Held up through living the first several years of marriage with two small children in the dorms at the University of Dallas, while John was attending graduate school. Held up through the birth of seven children and when one of them was diagnosed with type 1 Juvenile onset Diabetes, and it held up during a miscarriage.

"While the miscarriage was the most painful thing, there was also so much grace and it really helped me to realize just how pro-life I am, and it helped me to realize how we in this country treat miscarriage - almost as if it is nothing," Mary said. "At our priest's suggestion, we had a memorial service and so many people came to the Mass - many we didn't even know. God was using what happened to us to shine his light on the truth of the importance of life from its very beginning. So many women were crying. They were not crying for us; they were grieving for their own children. They had no opportunity before to grieve their own children."

Pope was 'ahead of his time'

Emily Kang, member of Three Holy Women Parish, Milwaukee, believes Pope Paul VI was ahead of his time, and was like a captain who was protecting his crew and warning them of the dangers ahead, when he wrote his 1968 encyclical.

"These truths, when shared lovingly, are to be like a 'lamp unto our feet,'" she said.

Although Emily and her husband Dave have no children yet, and have only been married a year and a half, for them the teachings of "Humanae Vitae" are summed up in one word - openness.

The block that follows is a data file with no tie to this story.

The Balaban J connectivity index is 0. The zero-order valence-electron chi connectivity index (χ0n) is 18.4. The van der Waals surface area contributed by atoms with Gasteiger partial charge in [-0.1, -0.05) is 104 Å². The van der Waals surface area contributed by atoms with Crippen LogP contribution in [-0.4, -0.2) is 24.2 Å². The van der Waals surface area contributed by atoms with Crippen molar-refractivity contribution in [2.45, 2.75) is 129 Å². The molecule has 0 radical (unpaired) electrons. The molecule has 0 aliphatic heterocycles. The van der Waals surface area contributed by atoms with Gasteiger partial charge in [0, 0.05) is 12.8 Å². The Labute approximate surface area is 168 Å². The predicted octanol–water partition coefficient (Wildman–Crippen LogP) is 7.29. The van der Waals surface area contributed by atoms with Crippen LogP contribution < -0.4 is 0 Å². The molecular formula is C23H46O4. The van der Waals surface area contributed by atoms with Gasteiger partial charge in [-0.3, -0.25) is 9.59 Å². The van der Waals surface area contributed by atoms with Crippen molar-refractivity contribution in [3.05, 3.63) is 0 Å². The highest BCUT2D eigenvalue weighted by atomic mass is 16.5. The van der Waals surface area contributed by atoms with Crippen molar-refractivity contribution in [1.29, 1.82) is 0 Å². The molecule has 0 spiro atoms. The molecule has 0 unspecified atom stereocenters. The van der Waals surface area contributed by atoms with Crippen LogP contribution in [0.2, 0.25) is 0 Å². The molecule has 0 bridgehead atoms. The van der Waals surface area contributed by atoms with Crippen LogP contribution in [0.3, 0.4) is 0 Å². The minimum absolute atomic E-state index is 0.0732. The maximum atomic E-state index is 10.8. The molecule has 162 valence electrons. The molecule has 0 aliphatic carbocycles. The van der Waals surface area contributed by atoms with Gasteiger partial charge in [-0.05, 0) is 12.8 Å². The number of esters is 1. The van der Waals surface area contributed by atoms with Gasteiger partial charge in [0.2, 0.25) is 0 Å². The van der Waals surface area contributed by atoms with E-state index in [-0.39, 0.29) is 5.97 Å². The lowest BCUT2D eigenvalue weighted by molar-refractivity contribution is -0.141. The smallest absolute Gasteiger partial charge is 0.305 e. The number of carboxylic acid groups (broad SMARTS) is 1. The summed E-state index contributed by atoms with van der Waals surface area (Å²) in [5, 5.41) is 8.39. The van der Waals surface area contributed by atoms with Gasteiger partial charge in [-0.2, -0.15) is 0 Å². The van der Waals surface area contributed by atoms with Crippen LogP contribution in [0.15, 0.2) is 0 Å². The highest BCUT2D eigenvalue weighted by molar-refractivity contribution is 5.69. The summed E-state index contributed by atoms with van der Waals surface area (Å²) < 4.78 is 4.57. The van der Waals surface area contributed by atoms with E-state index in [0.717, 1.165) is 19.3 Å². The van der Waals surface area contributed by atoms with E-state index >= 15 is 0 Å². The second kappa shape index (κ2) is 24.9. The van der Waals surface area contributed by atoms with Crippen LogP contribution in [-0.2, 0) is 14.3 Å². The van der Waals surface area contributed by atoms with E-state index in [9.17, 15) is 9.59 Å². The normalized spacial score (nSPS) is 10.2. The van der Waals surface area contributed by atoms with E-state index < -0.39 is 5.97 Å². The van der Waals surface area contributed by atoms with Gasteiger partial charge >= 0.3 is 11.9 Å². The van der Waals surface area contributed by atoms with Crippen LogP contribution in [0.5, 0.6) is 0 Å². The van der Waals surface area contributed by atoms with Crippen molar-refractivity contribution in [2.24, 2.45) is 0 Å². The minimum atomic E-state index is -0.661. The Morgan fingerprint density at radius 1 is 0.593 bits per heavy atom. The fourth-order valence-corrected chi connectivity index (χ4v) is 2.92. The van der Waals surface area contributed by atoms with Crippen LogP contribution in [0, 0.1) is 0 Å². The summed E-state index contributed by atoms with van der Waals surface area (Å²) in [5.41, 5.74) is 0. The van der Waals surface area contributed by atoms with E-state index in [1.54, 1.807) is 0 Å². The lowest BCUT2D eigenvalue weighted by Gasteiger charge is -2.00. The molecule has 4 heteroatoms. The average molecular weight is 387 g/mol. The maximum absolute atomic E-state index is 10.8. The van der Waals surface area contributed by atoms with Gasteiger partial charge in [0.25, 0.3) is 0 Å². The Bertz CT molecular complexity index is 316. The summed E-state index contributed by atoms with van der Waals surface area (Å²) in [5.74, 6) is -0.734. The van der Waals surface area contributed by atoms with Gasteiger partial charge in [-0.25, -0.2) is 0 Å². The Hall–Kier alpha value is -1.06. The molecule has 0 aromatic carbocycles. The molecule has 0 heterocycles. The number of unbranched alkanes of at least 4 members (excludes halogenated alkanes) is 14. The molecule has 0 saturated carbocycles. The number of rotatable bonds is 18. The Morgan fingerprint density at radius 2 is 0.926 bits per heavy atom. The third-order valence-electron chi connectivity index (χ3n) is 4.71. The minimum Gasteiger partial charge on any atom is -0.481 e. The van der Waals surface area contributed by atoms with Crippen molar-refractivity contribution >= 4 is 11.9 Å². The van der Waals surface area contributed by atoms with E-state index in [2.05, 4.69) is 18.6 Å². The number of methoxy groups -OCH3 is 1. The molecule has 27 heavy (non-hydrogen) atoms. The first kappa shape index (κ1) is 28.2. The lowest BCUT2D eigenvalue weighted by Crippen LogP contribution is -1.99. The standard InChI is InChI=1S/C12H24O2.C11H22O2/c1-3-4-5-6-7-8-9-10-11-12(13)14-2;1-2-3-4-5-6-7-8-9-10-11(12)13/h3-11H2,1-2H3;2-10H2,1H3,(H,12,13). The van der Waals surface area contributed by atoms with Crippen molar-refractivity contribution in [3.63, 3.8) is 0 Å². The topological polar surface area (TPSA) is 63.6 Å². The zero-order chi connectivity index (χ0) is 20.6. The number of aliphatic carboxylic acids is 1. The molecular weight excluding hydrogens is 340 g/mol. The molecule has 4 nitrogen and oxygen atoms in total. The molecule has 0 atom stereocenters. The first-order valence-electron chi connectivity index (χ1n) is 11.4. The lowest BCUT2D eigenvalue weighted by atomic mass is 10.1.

"It is about being open to Christ, to seeking God's will, to trusting him and being completely open to each other," said Emily. "Though 'HV' is often disparagingly known as 'the birth control document' there's really so much more to it. In our lives, we could speak about being open to and receiving Christ's real power and grace. Once we experienced that, the teachings of 'Humanae Vitae' flowed so naturally. Without Jesus' power being real, it would be difficult for us to make sense of the teaching."

Delving into all aspects of Catholic teaching brought the Kangs to the truth of Christ and the church. The lessons learned proved real, complete and more beautiful than either could have imagined, they said.

"What happened then is that it became easier to trust God in other ways in our daily life," Emily said. "So then, the things we needed to live this teaching out started to come our way - the Theology of the Body and Natural Family Planning. Now, in our daily life, we are looking to be more completely given to each other in our marriage. We've found that the practice of NFP is part of God's loving design in that it brings us more deeply in tune with each other, and through each other, with God."

Document encourages unselfishness

According to the Kangs, the concept of family is clearer to them as they see God unveiling his plan for their marriage to them, and that the connection between fertility and a loving relationship is growing. Emily and Dave are learning that "Humanae Vitae" is asking them to become more unselfish and more loving in their hearts and actions and both know that children will be a part of their marriage.

"Rather than something that will happen someday," Emily said, "family is something that is already here and being planned for."

While couples might struggle with the teaching of "Humanae Vitae," according to Emily, those struggles come from only knowing a partial truth or incomplete explanations on the meaning of the document and Pope Paul VI's reason behind it.

"Many people have never heard that God has a loving plan to bring us happiness and fulfillment," Emily said, "And that God's will for us does bring our hearts the deepest kind of joy."

'Having children is impractical'

When Grace and David Urbanski, members of St. Mary Visitation Parish, Elm Grove, were first married, both were a bit shocked to discover that not only was NFP glossed over by the priest at their former parish, but that they were told they could ignore "Humanae Vitae" if they found it impractical.